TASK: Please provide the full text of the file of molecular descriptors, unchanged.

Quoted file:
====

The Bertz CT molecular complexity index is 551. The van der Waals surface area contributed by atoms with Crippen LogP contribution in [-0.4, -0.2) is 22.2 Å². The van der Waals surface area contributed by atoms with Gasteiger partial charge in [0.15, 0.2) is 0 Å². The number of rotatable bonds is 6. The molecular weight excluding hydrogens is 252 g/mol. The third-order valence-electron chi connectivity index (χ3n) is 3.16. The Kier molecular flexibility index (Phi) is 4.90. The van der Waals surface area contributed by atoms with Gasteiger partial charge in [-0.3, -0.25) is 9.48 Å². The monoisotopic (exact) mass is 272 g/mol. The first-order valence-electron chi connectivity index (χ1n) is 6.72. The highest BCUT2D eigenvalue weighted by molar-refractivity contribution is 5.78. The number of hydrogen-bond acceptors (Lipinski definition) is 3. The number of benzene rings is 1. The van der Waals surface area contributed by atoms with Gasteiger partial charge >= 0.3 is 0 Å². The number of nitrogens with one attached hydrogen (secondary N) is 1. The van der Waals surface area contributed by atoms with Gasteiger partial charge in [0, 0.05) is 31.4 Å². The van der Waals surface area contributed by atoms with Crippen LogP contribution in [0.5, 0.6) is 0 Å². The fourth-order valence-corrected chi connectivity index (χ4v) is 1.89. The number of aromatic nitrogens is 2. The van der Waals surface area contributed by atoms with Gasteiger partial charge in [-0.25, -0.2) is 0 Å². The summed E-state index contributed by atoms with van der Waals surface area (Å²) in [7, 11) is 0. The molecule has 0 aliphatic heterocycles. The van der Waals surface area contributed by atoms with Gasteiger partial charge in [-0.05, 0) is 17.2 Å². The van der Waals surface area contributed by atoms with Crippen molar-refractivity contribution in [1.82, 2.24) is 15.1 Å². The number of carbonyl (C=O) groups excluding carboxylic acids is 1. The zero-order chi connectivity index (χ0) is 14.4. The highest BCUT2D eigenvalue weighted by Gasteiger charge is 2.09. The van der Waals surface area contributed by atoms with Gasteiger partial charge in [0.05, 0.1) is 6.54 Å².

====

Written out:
The Bertz CT molecular complexity index is 551. The van der Waals surface area contributed by atoms with Crippen LogP contribution in [-0.4, -0.2) is 22.2 Å². The van der Waals surface area contributed by atoms with Gasteiger partial charge in [0.15, 0.2) is 0 Å². The number of rotatable bonds is 6. The molecular weight excluding hydrogens is 252 g/mol. The third-order valence-electron chi connectivity index (χ3n) is 3.16. The Kier molecular flexibility index (Phi) is 4.90. The van der Waals surface area contributed by atoms with Gasteiger partial charge in [-0.3, -0.25) is 9.48 Å². The monoisotopic (exact) mass is 272 g/mol. The first-order valence-electron chi connectivity index (χ1n) is 6.72. The highest BCUT2D eigenvalue weighted by molar-refractivity contribution is 5.78. The number of hydrogen-bond acceptors (Lipinski definition) is 3. The number of benzene rings is 1. The van der Waals surface area contributed by atoms with Gasteiger partial charge >= 0.3 is 0 Å². The number of nitrogens with one attached hydrogen (secondary N) is 1. The van der Waals surface area contributed by atoms with Gasteiger partial charge in [0, 0.05) is 31.4 Å². The van der Waals surface area contributed by atoms with Crippen LogP contribution in [0.5, 0.6) is 0 Å². The fourth-order valence-corrected chi connectivity index (χ4v) is 1.89. The number of aromatic nitrogens is 2. The van der Waals surface area contributed by atoms with Gasteiger partial charge in [-0.25, -0.2) is 0 Å². The summed E-state index contributed by atoms with van der Waals surface area (Å²) in [7, 11) is 0. The molecule has 0 aliphatic heterocycles. The van der Waals surface area contributed by atoms with Gasteiger partial charge in [-0.05, 0) is 17.2 Å². The van der Waals surface area contributed by atoms with Crippen molar-refractivity contribution in [1.82, 2.24) is 15.1 Å². The number of carbonyl (C=O) groups excluding carboxylic acids is 1. The zero-order chi connectivity index (χ0) is 14.4. The highest BCUT2D eigenvalue weighted by Gasteiger charge is 2.09. The van der Waals surface area contributed by atoms with Gasteiger partial charge in [0.05, 0.1) is 6.54 Å².